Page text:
The F.I.R.E. movement to gain financial independence and retire early may be trending, but there are pros and cons to retiring early. Committing to extreme frugality to save more money faster is not for everyone, and the amount of money saved toward retirement may not be enough. As people manage to live longer, even with the addition of recurring fixed income payments, it is invaluable to evaluate the pros and cons of early retirement.
Mind your percentages
One way to know if you have enough money stowed away to live comfortably retire for a year is to do some basic math. Take the amount that you have in an account, multiply it by 3%, and see if it’s enough to meet your needs and wants for a full year.
If you don’t have enough money after this simple calculation, you should hold off on retiring early. Ideally, most retired persons should be able to survive off of withdrawals of 3% from investments, savings, or another source of income for annual living expenses.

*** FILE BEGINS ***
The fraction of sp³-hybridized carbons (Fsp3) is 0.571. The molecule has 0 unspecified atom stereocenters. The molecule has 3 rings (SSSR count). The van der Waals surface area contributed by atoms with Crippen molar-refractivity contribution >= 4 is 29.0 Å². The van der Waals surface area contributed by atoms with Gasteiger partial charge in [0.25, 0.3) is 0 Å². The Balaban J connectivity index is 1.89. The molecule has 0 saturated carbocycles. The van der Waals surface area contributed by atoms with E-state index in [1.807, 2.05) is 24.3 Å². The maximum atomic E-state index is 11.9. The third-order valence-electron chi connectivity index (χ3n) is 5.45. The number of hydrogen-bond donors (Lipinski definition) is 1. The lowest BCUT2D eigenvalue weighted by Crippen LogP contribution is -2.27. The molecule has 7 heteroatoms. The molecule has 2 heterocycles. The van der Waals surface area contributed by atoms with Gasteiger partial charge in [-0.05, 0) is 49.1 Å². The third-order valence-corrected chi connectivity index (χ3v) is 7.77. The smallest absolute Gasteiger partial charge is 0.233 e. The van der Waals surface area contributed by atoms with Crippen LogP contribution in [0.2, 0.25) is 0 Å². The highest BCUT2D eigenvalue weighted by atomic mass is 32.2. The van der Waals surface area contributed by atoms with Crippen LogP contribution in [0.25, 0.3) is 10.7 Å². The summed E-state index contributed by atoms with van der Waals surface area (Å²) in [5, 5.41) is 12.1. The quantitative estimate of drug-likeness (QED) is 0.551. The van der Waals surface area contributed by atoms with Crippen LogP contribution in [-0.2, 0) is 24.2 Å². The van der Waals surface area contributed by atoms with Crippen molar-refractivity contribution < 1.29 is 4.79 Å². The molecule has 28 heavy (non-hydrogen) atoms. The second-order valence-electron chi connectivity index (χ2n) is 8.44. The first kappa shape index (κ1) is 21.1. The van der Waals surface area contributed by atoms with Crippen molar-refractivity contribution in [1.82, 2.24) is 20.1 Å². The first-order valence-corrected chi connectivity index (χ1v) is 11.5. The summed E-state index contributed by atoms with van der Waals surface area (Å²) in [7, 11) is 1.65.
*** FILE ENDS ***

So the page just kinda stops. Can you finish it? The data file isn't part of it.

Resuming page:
Going the distance
When you retire, expect to survive off of the money stashed away for a minimum of 30 years. Adults should be aware that their golden years could surpass expectations, and then you will need more money.
Retiring early may mean keeping a part-time job to enjoy some cash flow to supplement fixed income, or may require a severely reduced quality of life to cut expenses. Consider carefully the standard of living you expect to enjoy during retirement, and the cost of housing, food, utilities, and inflation’s impact on your savings.
If you want to make the money move to retire early, you have to understand the risks involved and pay yourself first. You can’t count on social security, pensions, or an IRA to fully support your needs.
Typically, most early retirement plans project living in extreme frugality, with near poverty level subsistence. To enjoy a better quality of life when retired, you should aim to earn more than you need while active working, so you can save and invest a higher percentage of your income. Be patient about choosing to retire early, so you’ll have a fatter nest egg to cushion your fall.